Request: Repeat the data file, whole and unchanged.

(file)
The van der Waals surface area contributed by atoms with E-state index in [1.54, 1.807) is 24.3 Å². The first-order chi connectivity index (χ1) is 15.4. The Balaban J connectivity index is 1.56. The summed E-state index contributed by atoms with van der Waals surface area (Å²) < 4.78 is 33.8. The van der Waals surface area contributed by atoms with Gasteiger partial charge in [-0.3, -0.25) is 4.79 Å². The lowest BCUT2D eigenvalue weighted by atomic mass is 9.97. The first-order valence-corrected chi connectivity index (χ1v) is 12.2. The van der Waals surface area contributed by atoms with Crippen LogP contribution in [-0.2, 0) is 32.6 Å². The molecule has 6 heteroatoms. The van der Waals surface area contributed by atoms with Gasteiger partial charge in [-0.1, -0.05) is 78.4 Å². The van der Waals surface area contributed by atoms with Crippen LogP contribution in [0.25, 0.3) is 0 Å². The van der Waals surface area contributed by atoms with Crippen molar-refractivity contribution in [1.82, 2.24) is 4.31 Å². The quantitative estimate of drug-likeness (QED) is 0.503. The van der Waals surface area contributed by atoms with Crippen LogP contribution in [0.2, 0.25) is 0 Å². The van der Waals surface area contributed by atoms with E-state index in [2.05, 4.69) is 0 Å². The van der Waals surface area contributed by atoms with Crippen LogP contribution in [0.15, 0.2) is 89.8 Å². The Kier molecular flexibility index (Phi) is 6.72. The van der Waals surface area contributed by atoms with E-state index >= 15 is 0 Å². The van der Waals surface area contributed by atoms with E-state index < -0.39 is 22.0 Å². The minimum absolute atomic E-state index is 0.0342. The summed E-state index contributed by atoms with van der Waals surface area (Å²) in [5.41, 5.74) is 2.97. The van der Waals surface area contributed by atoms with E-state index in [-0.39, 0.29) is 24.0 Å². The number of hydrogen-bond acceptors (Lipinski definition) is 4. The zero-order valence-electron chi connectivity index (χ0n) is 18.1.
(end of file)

The van der Waals surface area contributed by atoms with E-state index in [1.54, 1.807) is 24.3 Å². The first-order chi connectivity index (χ1) is 15.4. The Balaban J connectivity index is 1.56. The summed E-state index contributed by atoms with van der Waals surface area (Å²) < 4.78 is 33.8. The van der Waals surface area contributed by atoms with Gasteiger partial charge in [-0.3, -0.25) is 4.79 Å². The lowest BCUT2D eigenvalue weighted by atomic mass is 9.97. The first-order valence-corrected chi connectivity index (χ1v) is 12.2. The van der Waals surface area contributed by atoms with Crippen LogP contribution in [-0.2, 0) is 32.6 Å². The molecule has 6 heteroatoms. The van der Waals surface area contributed by atoms with Gasteiger partial charge in [-0.1, -0.05) is 78.4 Å². The van der Waals surface area contributed by atoms with Crippen LogP contribution in [0.25, 0.3) is 0 Å². The van der Waals surface area contributed by atoms with Crippen molar-refractivity contribution in [1.82, 2.24) is 4.31 Å². The quantitative estimate of drug-likeness (QED) is 0.503. The van der Waals surface area contributed by atoms with Crippen LogP contribution in [0.2, 0.25) is 0 Å². The van der Waals surface area contributed by atoms with E-state index in [2.05, 4.69) is 0 Å². The van der Waals surface area contributed by atoms with Crippen LogP contribution in [0.15, 0.2) is 89.8 Å². The Kier molecular flexibility index (Phi) is 6.72. The van der Waals surface area contributed by atoms with E-state index >= 15 is 0 Å². The van der Waals surface area contributed by atoms with E-state index < -0.39 is 22.0 Å². The minimum absolute atomic E-state index is 0.0342. The summed E-state index contributed by atoms with van der Waals surface area (Å²) in [5.41, 5.74) is 2.97. The van der Waals surface area contributed by atoms with E-state index in [-0.39, 0.29) is 24.0 Å². The number of hydrogen-bond acceptors (Lipinski definition) is 4. The zero-order valence-electron chi connectivity index (χ0n) is 18.1.